China is the largest market for red wine and is soon to be one of the largest producers of wine in the world despite not even having a real word for “wine” in the language. The craze for what they call “red alcohol” is taking over and China, with all the pitfalls and complications that can only come in a market this size, is finally taking the place wine producers hoped it would.
Here’s a brief summary of what you need to know about the Chinese market:
1) Size: China is the fifth largest consumer of wine in the world as well as the largest market in the world for red wine. Forecasts predict figures to grow by 34% in the next 5 years. IWSR predicts an increase of 205% in consumption over the period 2008 – 2017. In the Asia Pacific region (in which all markets forecast double digit growth over the next five years), China is the largest market and imported 30.9m cases of wine in 2013. Consumption was 172million 9 litre cases in 2012, a number that is expected to rise to 224million in 2017.
2) Consumption Pro-capite: China lies in 36th position in terms of pro capita wine consumption with 1.5lt/p.a. whilst France tops the rankings with 50 litres p.a.
3) Typology of wines: China has seen a rise in consumption of not only red wine, but also white and rose. Sales however increase at the same pace as red and so do not eat into the market share of red wines. 82% of red wine consumed in China is CHINESE wine. (Much of which is blended with bulk wine imported from other countries such as France, Australia, Spain, Chile, Italy and US). Any wine blended with a small proportion of domestic product can then be labeled as Chinese.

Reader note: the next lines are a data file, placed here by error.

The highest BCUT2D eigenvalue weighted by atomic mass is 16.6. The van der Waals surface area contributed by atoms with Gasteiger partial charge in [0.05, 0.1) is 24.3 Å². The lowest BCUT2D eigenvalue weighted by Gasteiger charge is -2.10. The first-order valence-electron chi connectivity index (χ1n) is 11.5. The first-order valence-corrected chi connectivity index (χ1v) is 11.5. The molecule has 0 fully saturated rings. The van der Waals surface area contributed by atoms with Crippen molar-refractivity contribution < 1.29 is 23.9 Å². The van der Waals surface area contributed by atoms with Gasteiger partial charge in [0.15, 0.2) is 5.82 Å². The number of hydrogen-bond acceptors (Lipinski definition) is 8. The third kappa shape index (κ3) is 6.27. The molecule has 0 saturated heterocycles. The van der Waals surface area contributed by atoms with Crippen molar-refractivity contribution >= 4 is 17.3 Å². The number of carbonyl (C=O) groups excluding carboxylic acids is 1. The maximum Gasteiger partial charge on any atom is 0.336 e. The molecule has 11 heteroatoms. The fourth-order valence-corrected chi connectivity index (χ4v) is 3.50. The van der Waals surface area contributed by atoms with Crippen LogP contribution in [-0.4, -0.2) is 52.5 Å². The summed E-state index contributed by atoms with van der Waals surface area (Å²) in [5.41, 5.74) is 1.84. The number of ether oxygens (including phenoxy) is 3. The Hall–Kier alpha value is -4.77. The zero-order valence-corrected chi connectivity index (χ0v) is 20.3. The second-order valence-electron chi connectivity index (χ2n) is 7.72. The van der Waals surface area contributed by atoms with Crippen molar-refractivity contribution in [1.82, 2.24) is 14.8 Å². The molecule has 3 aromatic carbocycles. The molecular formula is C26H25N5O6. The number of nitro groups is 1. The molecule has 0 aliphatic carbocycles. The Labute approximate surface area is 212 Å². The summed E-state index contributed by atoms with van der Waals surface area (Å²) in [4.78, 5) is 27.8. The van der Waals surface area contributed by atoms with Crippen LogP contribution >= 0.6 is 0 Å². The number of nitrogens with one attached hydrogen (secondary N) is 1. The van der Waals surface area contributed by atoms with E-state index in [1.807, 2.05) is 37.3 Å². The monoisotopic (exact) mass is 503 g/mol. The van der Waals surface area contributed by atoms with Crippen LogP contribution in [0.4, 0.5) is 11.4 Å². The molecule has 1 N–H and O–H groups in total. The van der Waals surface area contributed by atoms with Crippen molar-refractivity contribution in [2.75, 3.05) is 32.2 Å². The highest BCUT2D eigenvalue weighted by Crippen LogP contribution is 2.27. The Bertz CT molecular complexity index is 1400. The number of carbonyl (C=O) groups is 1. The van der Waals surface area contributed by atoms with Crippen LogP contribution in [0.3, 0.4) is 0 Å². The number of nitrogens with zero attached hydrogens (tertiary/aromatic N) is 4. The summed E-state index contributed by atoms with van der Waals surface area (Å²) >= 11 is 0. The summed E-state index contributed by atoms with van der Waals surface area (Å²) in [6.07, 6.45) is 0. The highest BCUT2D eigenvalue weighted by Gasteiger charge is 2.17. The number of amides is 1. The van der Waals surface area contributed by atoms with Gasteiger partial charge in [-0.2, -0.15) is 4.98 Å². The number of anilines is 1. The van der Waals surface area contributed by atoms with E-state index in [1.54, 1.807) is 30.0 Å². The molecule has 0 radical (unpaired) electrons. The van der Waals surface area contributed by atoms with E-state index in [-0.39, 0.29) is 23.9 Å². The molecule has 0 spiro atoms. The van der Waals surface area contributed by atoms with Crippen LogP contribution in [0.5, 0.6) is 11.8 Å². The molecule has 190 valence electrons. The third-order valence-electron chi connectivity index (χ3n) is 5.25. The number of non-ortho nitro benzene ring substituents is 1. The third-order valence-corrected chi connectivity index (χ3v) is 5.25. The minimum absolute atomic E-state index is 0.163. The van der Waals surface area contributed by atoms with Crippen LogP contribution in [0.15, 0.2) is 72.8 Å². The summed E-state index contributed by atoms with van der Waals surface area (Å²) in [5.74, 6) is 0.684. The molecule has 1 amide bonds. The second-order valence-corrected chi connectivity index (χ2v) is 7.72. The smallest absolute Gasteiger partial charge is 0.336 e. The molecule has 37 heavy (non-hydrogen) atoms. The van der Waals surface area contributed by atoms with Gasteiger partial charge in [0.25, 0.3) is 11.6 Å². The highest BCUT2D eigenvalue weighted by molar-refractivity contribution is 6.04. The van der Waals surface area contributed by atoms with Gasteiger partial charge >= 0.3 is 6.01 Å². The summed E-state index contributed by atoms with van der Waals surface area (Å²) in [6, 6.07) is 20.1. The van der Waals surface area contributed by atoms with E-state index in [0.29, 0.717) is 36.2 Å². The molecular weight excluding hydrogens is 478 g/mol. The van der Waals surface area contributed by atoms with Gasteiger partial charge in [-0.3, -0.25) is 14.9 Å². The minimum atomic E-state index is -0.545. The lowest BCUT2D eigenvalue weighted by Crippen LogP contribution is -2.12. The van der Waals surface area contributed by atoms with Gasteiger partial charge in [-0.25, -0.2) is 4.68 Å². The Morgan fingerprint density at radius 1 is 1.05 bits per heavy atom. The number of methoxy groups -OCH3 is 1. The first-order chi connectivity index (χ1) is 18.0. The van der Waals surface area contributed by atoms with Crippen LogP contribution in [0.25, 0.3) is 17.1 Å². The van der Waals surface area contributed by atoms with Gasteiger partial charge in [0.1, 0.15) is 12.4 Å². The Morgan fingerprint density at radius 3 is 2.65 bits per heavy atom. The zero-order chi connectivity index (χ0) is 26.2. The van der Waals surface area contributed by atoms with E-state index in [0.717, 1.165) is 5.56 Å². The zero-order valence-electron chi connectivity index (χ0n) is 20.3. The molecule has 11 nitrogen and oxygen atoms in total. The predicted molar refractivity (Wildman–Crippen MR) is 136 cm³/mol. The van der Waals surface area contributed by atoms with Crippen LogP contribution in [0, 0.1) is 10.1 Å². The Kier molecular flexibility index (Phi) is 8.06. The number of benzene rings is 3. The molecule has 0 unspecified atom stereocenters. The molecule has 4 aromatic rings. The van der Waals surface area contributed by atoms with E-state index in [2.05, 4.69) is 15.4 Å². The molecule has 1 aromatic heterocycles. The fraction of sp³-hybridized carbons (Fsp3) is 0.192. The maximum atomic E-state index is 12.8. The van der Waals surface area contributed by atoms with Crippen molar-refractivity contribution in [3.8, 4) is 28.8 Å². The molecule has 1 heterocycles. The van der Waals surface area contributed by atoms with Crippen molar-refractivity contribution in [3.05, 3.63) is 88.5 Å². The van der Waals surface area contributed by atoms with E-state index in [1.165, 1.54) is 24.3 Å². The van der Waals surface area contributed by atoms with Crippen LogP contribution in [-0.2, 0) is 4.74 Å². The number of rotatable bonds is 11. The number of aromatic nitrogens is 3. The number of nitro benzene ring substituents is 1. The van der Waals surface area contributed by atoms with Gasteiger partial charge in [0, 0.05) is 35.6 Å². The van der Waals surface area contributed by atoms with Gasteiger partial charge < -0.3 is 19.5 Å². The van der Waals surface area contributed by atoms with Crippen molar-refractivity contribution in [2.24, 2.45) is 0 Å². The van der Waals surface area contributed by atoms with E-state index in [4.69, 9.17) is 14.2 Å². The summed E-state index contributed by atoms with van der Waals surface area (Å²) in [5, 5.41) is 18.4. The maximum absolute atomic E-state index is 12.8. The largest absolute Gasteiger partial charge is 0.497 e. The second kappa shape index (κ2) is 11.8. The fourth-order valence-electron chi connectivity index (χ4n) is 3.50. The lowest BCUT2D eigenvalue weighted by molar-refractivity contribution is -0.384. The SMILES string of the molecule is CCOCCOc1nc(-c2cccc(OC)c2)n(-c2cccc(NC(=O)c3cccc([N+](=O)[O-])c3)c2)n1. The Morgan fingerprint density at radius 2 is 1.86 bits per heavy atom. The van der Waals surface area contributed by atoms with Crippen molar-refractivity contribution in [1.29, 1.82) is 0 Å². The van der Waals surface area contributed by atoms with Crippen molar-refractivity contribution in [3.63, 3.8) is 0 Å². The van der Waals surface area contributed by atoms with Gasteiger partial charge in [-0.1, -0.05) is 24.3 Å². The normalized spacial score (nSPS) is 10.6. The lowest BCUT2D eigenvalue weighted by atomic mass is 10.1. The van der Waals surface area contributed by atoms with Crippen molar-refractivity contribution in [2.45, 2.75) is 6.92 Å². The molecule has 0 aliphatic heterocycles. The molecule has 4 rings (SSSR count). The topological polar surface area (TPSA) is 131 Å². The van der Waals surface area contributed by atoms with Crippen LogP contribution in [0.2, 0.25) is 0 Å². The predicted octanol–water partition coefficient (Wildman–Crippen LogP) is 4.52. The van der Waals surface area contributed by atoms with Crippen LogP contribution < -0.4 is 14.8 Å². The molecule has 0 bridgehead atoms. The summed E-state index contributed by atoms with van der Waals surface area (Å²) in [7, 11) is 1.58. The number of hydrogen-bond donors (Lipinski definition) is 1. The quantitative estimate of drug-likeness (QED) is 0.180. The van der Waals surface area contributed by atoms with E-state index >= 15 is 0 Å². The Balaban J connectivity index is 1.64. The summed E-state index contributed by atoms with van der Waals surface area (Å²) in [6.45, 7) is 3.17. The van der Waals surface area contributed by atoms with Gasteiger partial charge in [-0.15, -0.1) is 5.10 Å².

4) Opportunities: There was a slight decrease in consumption in 2013 due to austerity measures imposed by the Chinese government that cut the amount of wine-gifting by government officials. This has lead to a decrease in imports over the first quarter of 2014 as importers look to clear their stocks of wine. Importers claim that although the market has changed, it still presents interesting opportunities for growth as younger consumers turn from beer to wine and consumption in so called ‘second tier’ cities grows.
5) Technology: Consumers in China are increasingly turning to technology: advertising via mobile phone messaging is very efficient and cost effective, online wine shops are very popular and as recently as 5 years ago, 90% of sales were done in cash whereas nowadays, consumers tend to pay with credit card or wechat.
6) Thirst for knowledge: In the past, the people who bought wine, weren’t the ones who drank it (they were used as gifts), nowadays, the wine buyers is the wine drinker and is someone who wants to understand more and more about how and where it was produced. However, Wine dinners to be less effective than only a few years ago and producers are now opting for very small private dinners with consumers. In China, the personal aspect is very important and if a person is liked, the products will in turn become popular. During these dinners, guests often use social media to share their experiences thus becoming ambassadors for that brand.